|Florida Panther Family|
After a lifetime of membership in the Congregational Church, on January 3, 2016, I became an Episcopalian. (Few Congregational churches here in Florida bear any resemblance to the Congregational Churches of New England where I grew up.) And at Church of the Resurrection the intellectual level is high, the choir (in which I sing) truly amazing. Best amateur choir I've ever sung with.
|Being helped to my feet by both Father Paul & the Bishop!|
|Walking away, officially Episcopalian|
Monday, January 4, 2016:
I was checking out at Walgreen's today when I saw a National Geographic with the absurd Cover Headline (in giant letters): "Are We Alone?" set against a star-filled sky. My immediate reaction was, "They've got to be kidding!" I mean, in this day and age, with all we know about the Universe, how could there be any thinking person on earth too arrogant to admit that it's absolutely impossible that we are the only sentient beings in the cosmos. Look at the night sky. Look at the Hubble photos. Read any modern text on astronomy. There is no way, no how, that we can be alone. And that a well-respected, long-established magazine like National Geographic should pose such a question makes me cringe. I mean, really, that is just plain stupid.
If you take the answer to that question a step further, the obvious answer suggests that some alien civilizations will be far ahead of us, some on a par, and some far behind. But that anyone could question whether there are sentient beings elsewhere in the universe is like finding one drop of rain on earth and assuming that to be all the water there is.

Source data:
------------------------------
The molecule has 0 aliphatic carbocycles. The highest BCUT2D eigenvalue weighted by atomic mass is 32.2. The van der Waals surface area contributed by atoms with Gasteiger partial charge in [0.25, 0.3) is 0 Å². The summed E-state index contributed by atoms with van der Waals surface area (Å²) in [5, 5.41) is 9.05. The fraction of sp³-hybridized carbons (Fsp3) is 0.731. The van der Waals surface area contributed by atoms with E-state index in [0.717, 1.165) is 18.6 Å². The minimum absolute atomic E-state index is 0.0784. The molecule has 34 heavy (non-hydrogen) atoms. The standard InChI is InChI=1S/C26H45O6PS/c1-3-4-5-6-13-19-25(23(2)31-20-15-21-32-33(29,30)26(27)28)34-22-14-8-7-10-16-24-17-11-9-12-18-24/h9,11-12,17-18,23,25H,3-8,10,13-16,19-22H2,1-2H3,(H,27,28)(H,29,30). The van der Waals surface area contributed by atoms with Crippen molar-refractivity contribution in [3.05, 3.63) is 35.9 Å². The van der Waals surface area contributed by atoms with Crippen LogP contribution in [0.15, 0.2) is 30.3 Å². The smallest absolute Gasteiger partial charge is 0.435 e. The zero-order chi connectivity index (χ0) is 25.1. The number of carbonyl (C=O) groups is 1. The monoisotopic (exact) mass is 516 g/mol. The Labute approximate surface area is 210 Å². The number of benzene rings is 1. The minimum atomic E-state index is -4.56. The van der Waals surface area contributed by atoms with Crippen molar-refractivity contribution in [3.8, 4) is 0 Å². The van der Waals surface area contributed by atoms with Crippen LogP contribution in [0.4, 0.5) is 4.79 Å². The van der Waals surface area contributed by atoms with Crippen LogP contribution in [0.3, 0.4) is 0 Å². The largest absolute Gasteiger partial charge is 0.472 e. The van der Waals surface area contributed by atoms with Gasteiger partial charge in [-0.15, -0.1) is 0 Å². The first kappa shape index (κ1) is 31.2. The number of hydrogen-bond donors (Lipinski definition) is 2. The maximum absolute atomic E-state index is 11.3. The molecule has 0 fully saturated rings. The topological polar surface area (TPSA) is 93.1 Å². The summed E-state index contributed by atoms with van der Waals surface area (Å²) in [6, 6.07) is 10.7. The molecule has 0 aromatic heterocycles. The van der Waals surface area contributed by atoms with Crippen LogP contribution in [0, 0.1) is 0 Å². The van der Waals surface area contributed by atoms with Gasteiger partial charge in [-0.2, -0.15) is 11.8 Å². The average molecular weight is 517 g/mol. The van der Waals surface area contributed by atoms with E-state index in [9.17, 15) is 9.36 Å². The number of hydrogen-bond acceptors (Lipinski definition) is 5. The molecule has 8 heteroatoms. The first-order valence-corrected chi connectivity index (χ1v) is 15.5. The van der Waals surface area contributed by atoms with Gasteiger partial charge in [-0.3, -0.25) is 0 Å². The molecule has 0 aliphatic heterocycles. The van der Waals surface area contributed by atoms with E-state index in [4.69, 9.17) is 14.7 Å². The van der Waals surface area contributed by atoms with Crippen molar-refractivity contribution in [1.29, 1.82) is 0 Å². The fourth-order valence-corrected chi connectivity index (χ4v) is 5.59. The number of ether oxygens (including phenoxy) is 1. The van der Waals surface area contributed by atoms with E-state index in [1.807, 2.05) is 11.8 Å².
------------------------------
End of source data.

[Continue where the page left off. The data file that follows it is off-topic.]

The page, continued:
Of course we are not alone. But distances are vast, and who knows when we'll be able to venture out far enough to find other people like us - or people who may be vastly different from what we consider normal?
Have "they" come to us? I'm inclined to think so. I'm old enough to remember the first reports on the Roswell incident, before it got all "tidied up" into a downed weather balloon. I even know someone who has seen what he calls "the evidence" at Area 51. (And no, he's not a kook but someone who was stationed there in a responsible job.)
Do we actually adore Star Wars and Star Trek because we consider them nothing more than fantasy adventure? I don't think so. We love them because they show us what many of us think may be the future. In the case of Star Wars, an epic battle of good versus evil. In Star Trek, we see a series of stories that reveal a more benign future, a time of exploration, combined with parables of good and evil, right and wrong, with touches of both comedy and pathos.
We are not simply fans, we are believers. The world we see on screen is out there, and we know someone, someday is going to go all the way - out of our star system and into the Quadrant, across the Galaxy, and finally to that great and mysterious universe beyond. We're not going to be there to see it, but it will happen. So we enjoy the gorgeous on-screen fiction, while hoping that no matter what form the future takes, it will be a Star Trek world of optimism and strong life-respecting values.
|Spiral Galaxy Messier 81|
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Thanks for stopping by,
For Grace's website, listing all books as Blair Bancroft, click here.
For a brochure for Grace's editing service, Best Foot Forward, click here.